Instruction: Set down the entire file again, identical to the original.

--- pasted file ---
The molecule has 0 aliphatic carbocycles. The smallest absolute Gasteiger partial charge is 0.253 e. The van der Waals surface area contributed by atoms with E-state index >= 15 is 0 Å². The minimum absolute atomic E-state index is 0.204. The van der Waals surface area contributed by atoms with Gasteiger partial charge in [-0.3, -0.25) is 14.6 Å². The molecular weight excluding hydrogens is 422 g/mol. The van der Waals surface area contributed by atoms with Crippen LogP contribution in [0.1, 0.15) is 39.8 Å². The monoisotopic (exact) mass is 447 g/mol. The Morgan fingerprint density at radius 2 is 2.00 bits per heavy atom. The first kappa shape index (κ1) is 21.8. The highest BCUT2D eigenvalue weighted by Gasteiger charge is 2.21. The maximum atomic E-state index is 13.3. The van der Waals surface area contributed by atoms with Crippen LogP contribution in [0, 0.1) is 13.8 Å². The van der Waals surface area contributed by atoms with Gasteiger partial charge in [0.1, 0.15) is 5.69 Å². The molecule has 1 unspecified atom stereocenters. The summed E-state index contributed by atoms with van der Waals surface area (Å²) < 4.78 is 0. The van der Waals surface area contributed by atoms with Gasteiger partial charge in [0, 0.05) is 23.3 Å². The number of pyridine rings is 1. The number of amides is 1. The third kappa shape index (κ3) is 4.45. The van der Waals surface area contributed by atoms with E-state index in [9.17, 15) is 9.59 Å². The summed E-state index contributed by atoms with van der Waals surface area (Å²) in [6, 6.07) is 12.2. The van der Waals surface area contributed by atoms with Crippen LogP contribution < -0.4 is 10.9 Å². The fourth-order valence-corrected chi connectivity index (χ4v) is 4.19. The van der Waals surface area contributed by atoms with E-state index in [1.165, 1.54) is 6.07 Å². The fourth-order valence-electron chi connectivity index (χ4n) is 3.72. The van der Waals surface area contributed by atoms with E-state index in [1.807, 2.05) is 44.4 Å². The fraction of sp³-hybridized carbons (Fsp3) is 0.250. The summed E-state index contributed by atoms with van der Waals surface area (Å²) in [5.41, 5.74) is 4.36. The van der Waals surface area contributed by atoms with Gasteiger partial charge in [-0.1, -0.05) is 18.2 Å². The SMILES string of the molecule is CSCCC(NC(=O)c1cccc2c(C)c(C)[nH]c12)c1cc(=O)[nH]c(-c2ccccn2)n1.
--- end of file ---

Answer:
The molecule has 0 aliphatic carbocycles. The smallest absolute Gasteiger partial charge is 0.253 e. The van der Waals surface area contributed by atoms with E-state index >= 15 is 0 Å². The minimum absolute atomic E-state index is 0.204. The van der Waals surface area contributed by atoms with Gasteiger partial charge in [-0.3, -0.25) is 14.6 Å². The molecular weight excluding hydrogens is 422 g/mol. The van der Waals surface area contributed by atoms with Crippen LogP contribution in [0.1, 0.15) is 39.8 Å². The monoisotopic (exact) mass is 447 g/mol. The Morgan fingerprint density at radius 2 is 2.00 bits per heavy atom. The first kappa shape index (κ1) is 21.8. The highest BCUT2D eigenvalue weighted by Gasteiger charge is 2.21. The maximum atomic E-state index is 13.3. The van der Waals surface area contributed by atoms with Crippen LogP contribution in [0, 0.1) is 13.8 Å². The van der Waals surface area contributed by atoms with Gasteiger partial charge in [0.1, 0.15) is 5.69 Å². The molecule has 1 unspecified atom stereocenters. The summed E-state index contributed by atoms with van der Waals surface area (Å²) < 4.78 is 0. The van der Waals surface area contributed by atoms with Gasteiger partial charge in [0, 0.05) is 23.3 Å². The number of pyridine rings is 1. The number of amides is 1. The third kappa shape index (κ3) is 4.45. The van der Waals surface area contributed by atoms with E-state index in [9.17, 15) is 9.59 Å². The summed E-state index contributed by atoms with van der Waals surface area (Å²) in [6, 6.07) is 12.2. The van der Waals surface area contributed by atoms with Crippen LogP contribution < -0.4 is 10.9 Å². The fourth-order valence-corrected chi connectivity index (χ4v) is 4.19. The van der Waals surface area contributed by atoms with E-state index in [1.165, 1.54) is 6.07 Å². The fourth-order valence-electron chi connectivity index (χ4n) is 3.72. The van der Waals surface area contributed by atoms with E-state index in [1.807, 2.05) is 44.4 Å². The fraction of sp³-hybridized carbons (Fsp3) is 0.250. The summed E-state index contributed by atoms with van der Waals surface area (Å²) in [5.41, 5.74) is 4.36. The van der Waals surface area contributed by atoms with Gasteiger partial charge in [-0.1, -0.05) is 18.2 Å². The SMILES string of the molecule is CSCCC(NC(=O)c1cccc2c(C)c(C)[nH]c12)c1cc(=O)[nH]c(-c2ccccn2)n1.